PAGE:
A Simple Favour is a movie of several firsts for director Paul Feig. It’s his first movie without (the ever wonderful) Melissa McCarthy, and it’s his first crime mystery thriller. And, most notably, it’s his first movie that’s not an outright comedy.
A quick glance through Feig’s filmography will reveal that he’s in the business of making genre films, albeit genre films leaning much more heavily towards the comedy end of the scale. With the exception of perhaps Bridesmaids, Feig’s films asks that you come for the humour and stay for the buddy cop action (The Heat), spy espionage (Spy) or sci-fi (the 2016 Ghostbusters, though it’s a pretty big, ectoplasmic-filled stretch).
A Simple Favour may be the first Feig film that you come for the mystery and stay for the mystery. And the comedy too, of course.
I like them stirred, not shaken.
Stephanie Smothers (Anna Kendrick) is a single mother with all the positivity of the entire My Little Pony cast, running a “mommy vlog” teaching crafts, recipes and home remedies. As the movie begins, she recounts the disappearance of her best friend Emily Nelson (Blake Lively), whom she had actually just met. Emily is the complete opposite of Stephanie, a career woman who dresses in poise (and misleading layers, foreshadowing her character) and administers curses with surgical precision. They bond over after-school martinis, in Emily’s lavish house co-inhabited by her charming and attractive writer husband, Sean Townsend (Henry Golding).
Emily had called Stephanie for “a simple favour” to help pick up her son before vanishing, prompting a police search. Not willing to merely sit still, Stephanie rolls up her sleeves and embarks on some detective work on her own. As expected of such films, things started getting highly suspect. Who is Emily, really? Is Sean truly all he seems? The bucket of twists and surprises keeps filling with good pace and attention, before spilling over satisfyingly.
Maybe Stephanie’s not all that she seems, too
I can’t recall the last time a mystery thriller so deftly balances the serious with the comedy without going into parody territories. It’s not meant to be taken seriously, nor does it take for granted the efforts needed to keep its audiences invested. It’s a subtle juggling act that’s worth applauding.
There’s no storytelling novelty here ala Searching nor is it a critique of media and relationships by way of Gone Girl – Favour isn’t interested in any of those – but it’s not devoid of interesting commentary, particularly in motherhood and the way society expects women to live and behave.
Like his previous movies, Feig anchors his film with his female leads, but Kendrick’s Stephanie and Lively’s Emily have to be his most interesting yet. Both are women belying their own appearances. Stephanie may be as chipper as a sugar-infused Anna Kendrick could ever be, but could she be sugar-coating herself? And beneath Emily’s cold, confident, controlling exterior lies a complicated, contradicting person that Stephanie eventually uncovers. Both are played to perfection by their respective actors, in particular Lively, who may be having the most fun on set.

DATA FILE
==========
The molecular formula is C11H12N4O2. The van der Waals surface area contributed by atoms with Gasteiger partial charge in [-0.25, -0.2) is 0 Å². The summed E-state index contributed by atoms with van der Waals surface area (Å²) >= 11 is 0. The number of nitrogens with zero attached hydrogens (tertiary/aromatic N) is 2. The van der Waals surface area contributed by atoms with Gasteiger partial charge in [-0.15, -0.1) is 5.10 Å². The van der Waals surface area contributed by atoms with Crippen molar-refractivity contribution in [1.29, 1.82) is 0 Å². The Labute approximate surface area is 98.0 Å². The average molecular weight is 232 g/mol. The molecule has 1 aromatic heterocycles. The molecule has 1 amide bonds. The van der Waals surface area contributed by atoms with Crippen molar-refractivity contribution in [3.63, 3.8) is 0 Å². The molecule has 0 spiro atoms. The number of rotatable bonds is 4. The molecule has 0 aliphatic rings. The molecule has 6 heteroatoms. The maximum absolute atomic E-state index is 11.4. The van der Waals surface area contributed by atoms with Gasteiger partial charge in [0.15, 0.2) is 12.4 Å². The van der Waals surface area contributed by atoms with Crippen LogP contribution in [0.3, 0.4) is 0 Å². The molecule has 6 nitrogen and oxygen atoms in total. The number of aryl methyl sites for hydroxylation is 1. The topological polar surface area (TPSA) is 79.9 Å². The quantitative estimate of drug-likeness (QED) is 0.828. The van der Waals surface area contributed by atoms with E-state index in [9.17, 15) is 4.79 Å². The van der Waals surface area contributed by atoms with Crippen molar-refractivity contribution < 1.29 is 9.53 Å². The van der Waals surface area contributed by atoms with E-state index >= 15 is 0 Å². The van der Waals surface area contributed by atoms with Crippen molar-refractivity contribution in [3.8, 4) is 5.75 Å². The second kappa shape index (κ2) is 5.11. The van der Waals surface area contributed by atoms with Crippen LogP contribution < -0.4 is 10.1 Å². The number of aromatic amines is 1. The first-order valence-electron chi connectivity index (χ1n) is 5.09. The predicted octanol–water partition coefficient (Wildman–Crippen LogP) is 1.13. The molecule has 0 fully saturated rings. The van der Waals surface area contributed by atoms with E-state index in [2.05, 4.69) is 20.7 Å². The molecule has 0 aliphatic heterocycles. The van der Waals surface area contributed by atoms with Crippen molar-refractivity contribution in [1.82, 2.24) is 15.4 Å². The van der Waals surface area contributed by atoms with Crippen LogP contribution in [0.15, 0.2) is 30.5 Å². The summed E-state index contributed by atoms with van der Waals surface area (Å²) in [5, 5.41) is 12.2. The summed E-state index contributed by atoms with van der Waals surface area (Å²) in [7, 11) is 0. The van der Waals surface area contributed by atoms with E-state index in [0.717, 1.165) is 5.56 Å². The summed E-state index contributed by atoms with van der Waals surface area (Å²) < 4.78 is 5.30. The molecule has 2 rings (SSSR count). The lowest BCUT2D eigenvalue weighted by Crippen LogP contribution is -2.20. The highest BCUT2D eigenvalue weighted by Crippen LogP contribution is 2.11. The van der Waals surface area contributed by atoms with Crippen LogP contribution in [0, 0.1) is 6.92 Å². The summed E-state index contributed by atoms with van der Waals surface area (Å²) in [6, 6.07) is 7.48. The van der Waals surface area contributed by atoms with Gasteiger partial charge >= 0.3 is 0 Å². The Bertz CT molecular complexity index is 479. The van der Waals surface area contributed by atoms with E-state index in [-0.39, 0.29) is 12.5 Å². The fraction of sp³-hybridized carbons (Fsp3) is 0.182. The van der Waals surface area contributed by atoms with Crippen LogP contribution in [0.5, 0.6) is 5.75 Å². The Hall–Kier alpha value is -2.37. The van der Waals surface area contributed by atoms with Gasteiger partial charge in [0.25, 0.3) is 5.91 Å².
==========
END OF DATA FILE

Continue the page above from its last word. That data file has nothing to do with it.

I don’t think even Gene Kelly can top this coolness
If there’s a nitpick to be had here, I’d direct it towards the less-inspiring way the film is shot. It’s mostly simple and solid, but outside of its French-noir-inspired opening credits, the film’s restrained filmmaking only serves to highlight Feig’s limitations as a visual storyteller. But that’s not his strength. His strength is in letting charismatic, entertaining women work off each other, letting them dance on our hearts and funnybones. And, as the film progresses, I find myself intrigued by the enigma of Emily and rooting for Stephanie as she breaks out of her timid self and goes into full detective mode.
Henry Golding also holds up well here, which is good news for Crazy Rich Asian fans wondering if he’ll ever progress beyond that franchise (or, well, maybe a duology). As Sean, he’s arresting and easy to like, but as the film unfolds, slowly becomes just as easy to hate. He’s not a great actor yet, but his screen presence is welcoming. Plus, he gets to be a lot more versatile with emotions here.
Henry Golding in Crazy White People
A good mystery is always nice. A good mystery that almost effortlessly balances the laughs and the creepy and the slapstick and the serious? That’s no simple feat.
Also published on Medium.